A larger company typically has a different view. While the smaller company has a focus on external engagement, the larger companies will also have an internal strategy. For instance, engaging employees more effectively, gaining social trust within the organisation, aligning business goals with social, incorporating social into its processes etc.

    I like your use of the word ‘nimble’. This is probably the strongest characteristic of a social business. It is the differentiator which provides the competitive advantage, allowing companies to be more innovative while reducing costs and increasing customer satisfaction.

    You might be interested in reading a recent post of mine, maybe not my post, but more so the comments left be someone called Aroha. Aroha provides a reality check when it comes to human interaction. For a ‘social business’ it is much more than the way we use technology, it is all about people. People don’t do business with businesses, they do business with people.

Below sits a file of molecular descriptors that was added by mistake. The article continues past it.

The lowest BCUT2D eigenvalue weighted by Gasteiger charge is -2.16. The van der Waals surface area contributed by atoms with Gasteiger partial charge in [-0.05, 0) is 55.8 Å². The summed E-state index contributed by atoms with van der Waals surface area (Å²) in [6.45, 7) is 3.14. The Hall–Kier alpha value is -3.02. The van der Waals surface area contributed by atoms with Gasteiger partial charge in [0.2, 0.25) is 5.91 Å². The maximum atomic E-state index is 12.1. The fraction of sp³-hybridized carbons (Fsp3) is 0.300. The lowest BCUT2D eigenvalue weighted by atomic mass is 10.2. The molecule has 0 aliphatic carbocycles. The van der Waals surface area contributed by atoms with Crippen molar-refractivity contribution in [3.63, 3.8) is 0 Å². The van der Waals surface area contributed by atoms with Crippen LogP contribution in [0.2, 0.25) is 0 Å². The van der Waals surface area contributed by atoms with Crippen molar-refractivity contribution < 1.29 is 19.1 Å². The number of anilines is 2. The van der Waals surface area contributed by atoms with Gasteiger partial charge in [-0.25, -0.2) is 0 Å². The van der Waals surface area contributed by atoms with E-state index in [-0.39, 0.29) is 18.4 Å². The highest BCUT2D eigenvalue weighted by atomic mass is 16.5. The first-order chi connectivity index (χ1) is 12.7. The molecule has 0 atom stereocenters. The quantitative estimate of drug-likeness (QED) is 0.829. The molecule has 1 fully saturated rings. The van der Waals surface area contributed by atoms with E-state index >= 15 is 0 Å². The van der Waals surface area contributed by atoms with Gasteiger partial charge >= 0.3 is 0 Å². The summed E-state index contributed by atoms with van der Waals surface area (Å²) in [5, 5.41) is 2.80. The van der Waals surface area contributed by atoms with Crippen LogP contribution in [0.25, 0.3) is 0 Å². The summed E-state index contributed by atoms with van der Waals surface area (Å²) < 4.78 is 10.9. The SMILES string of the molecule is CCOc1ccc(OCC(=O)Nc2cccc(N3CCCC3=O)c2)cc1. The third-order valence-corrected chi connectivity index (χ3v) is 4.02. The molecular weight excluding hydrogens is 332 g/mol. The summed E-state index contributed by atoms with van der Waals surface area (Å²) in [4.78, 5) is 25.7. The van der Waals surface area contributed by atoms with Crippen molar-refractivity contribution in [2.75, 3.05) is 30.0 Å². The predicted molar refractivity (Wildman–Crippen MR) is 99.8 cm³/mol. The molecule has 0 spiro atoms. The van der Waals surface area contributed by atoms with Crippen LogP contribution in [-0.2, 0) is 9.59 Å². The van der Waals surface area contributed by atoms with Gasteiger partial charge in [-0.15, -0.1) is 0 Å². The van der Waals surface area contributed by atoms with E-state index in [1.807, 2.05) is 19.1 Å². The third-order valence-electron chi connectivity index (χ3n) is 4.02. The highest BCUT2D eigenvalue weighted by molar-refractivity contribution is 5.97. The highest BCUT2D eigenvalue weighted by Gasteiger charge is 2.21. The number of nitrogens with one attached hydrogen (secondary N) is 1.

2. dominique2

    I was just participating at the Sales 2.0 conference in San Francisco which was all about social in the enterprise (social selling to be specific). What really struck is me is how early it still is for social in the enterprise. I guess these numbers support it. More important than the difference between the large/small and medium companies is in my mind that apparently 80%-90% of enterprise do NOT think social business is important. So while in Silicon Valley it sometimes feels that the social race is over, truthfully in enterprise it is only just beginning. I wrote a blog about it where I expand on this idea and six things enterprises could do with social selling today: